Band members Related acts
line up 1 (1970)
- Dave Andress -- keyboards
- Jeff Currey -- bass
- Mark Frazier -- drums, percussion
- Mary Sterpka -- vocals
- Bob Webb -- lead guitar
- The Chancellors (Dave Andress)
- Comin' Generation (Bob Webb)
- The James Gang (Bob Webb)
- The Measles
Rating: 3 stars ***
Country/State: Kent, Ohio
Grade (cover/record): VG+/VG+
Comments: minor wear on bottom
Catalog ID: 5850
The short lived Kent, Ohio-based Lacewing's probably best known for their tentative link to The Measles. That link came in the form of guitarist Bob Webb who'd briefly replaced Joe Walsh in a late-inning version of the band. Even though The Measles had been around since the mid-1960s, by 1970 the line up had moved on to a second generation crew consisting of Webb, former Chancellors keyboardist David Andress, bass player Jeff Currey, drummer Tim Frazier, and singer Mary Sterpka. Under pressure to come up with a hipper imagine the revamped line up adopted the Lacewing moniker.
Signed to Mainstream, the band went into Miami's Criteria Studios with producer Bob Shad, releasing 1970's cleverly-titled "Lacewing". For some reason this one tends to get overlooked in the Mainstream discography which is a shame since these guys were quite talented, though he album was kind of erratic and they were not quite as commercial as some of their label compatriots. Sterpka was billed as the lead singer and while she had a good voice, most of the seven tracks showcased group vocals and harmonies. With all five members contributing material (Webb and Andress responsible for the majority of songs), musically the collection bounced across various genres including pop, folk-rock, and progressive outings which meant it was hard to figure out what they were really like as an entity. So if you were keeping track that made for one fantastic song; a couple of good tracks, and about a side's worth of mediocrity.
The album and singles both disappeared without a trace and the band reverted to The Measles nameplate for a couple of years.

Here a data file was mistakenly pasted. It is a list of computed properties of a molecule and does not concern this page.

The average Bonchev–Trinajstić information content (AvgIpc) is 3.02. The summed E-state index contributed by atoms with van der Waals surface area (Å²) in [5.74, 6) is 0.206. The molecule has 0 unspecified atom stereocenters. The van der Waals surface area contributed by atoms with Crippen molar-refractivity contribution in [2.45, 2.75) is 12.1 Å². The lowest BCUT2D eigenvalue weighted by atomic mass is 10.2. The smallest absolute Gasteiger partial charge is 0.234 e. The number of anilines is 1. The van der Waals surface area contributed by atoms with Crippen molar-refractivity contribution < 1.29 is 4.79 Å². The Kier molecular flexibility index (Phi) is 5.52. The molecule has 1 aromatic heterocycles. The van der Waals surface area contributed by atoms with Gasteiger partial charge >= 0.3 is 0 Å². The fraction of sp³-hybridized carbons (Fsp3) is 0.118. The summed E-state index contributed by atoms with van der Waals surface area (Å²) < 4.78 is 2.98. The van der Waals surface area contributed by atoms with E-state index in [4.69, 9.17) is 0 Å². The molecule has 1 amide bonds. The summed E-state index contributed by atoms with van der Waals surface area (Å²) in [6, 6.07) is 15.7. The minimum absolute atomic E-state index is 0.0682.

"Lacewing" track listing:
1.) Paradox (Bob Webb) - 3:47 rating: ***** stars
Shame the rest of the album wasn't as good as the stunning 'Paradox'. Penned by lead guitarist Webb, the song had everything going for it - a great folk-rock feel; fantastic group vocals; excellent fuzz guitar; frantic drummer ... Imagine prime era CSN&Y with a strong female singer and you'd get a feel for the song. The best song on the album by a mile and easy to see why Mainstream tapped it as a promotional single:
- 1970's 'Paradox' b/w 'Paradox' (Mainstream catalog number 731)
2.) Crystal Myth (Bob Webb) - 4:06 rating: ***** stars
Opening up with some nice acoustic guitar and kicked along by some harpsichord and nice jazzy bass, 'Crystal Myth' started out as a pretty, fragile ballad that served to showcase the group's tight harmony vocals. To my ears the song's always had a distinctive English folk feel. The last part of the song saw it morph into an interesting acoustic guitar-bass-harpsichord-synthesizer jam.
3.) Our World (Dave Andress - Mark Anthony Frazier) - 3:20 rating: ***** stars
With Sterpka taking lead vocals 'Our World' found the band exploring kind of an interesting blend of folk and progressive genres. Complete with more harpsichord, nice Webb lead guitar, and Crosby, Stills, and Nash-styled harmony vocals this one wasn't the most commercially entry on the set, but was one of the more interesting performances.
4.) Time To Go (Jeff Currey - Mary Sterpka) - 3:15 rating: ** stars
Again showcasing Sterpka, ' Time To Go' was another pretty ballad, though this one never built up a great deal of energy. What sounded like a pedal steel solo didn't help it in my book. In fact the best part of the song were the group harmonies. The only real disappointment on side one.
a.) Epicycle (Bob Webb)
b.) Rebirth (instrumental) (Dave Andress)
'The Storm' started side two started out with a seven minute, two part suite. Propelled by Webb's chunky guitar, 'Epicycle' found the band trying to 'heavy up' their sound with mixed results. A mix of bar band rock and more pretentious moves, the track had its moments, but simply didn't hold together all that well. The instrumental 'Rebirth' bounced between echo filled effects and neo-classic piano. Way over the-the-top and simply dull.
2.) I'll Play for You (Dave Andress - Margie Walsh) - 4:15 rating: *** stars
Thankfully 'I'll Play for You' saw the group returning to a more mainstream sound. While Sterpka sounded atypically sharp and shrill like she was trying too hard, the song was quite good and sported Webb's best guitar solo.
3.) Galvenized Midget (instrumental) (Dave Andress) - 6:32 rating: *** stars
The instrumental 'Galvenized Midget' started out as an interesting slice of keyboard and lead guitar progressive moves; something along the lines of early Jan Akkeman. Unfortunately the song ended with a seemingly endless drum solo.
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